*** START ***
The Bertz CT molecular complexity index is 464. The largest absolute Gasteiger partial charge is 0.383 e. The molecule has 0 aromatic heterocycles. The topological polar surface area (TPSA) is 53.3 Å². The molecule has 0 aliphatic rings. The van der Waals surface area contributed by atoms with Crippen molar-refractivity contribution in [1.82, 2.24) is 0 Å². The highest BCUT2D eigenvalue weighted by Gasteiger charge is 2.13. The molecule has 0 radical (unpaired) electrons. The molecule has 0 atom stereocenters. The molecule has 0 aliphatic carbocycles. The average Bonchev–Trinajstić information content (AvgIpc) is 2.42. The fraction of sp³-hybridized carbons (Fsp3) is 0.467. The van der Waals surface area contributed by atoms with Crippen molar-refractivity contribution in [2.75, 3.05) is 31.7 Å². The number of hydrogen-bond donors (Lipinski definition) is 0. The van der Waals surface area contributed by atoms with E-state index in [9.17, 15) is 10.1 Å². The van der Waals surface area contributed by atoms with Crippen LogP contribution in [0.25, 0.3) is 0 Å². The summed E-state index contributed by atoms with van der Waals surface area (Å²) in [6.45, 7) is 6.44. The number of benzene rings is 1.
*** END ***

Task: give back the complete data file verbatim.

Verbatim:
The Bertz CT molecular complexity index is 464. The largest absolute Gasteiger partial charge is 0.383 e. The molecule has 0 aromatic heterocycles. The topological polar surface area (TPSA) is 53.3 Å². The molecule has 0 aliphatic rings. The van der Waals surface area contributed by atoms with Crippen molar-refractivity contribution in [1.82, 2.24) is 0 Å². The highest BCUT2D eigenvalue weighted by Gasteiger charge is 2.13. The molecule has 0 radical (unpaired) electrons. The molecule has 0 atom stereocenters. The molecule has 0 aliphatic carbocycles. The average Bonchev–Trinajstić information content (AvgIpc) is 2.42. The fraction of sp³-hybridized carbons (Fsp3) is 0.467. The van der Waals surface area contributed by atoms with Crippen molar-refractivity contribution in [2.75, 3.05) is 31.7 Å². The number of hydrogen-bond donors (Lipinski definition) is 0. The van der Waals surface area contributed by atoms with E-state index in [9.17, 15) is 10.1 Å². The van der Waals surface area contributed by atoms with Crippen LogP contribution in [0.25, 0.3) is 0 Å². The summed E-state index contributed by atoms with van der Waals surface area (Å²) in [6.45, 7) is 6.44. The number of benzene rings is 1.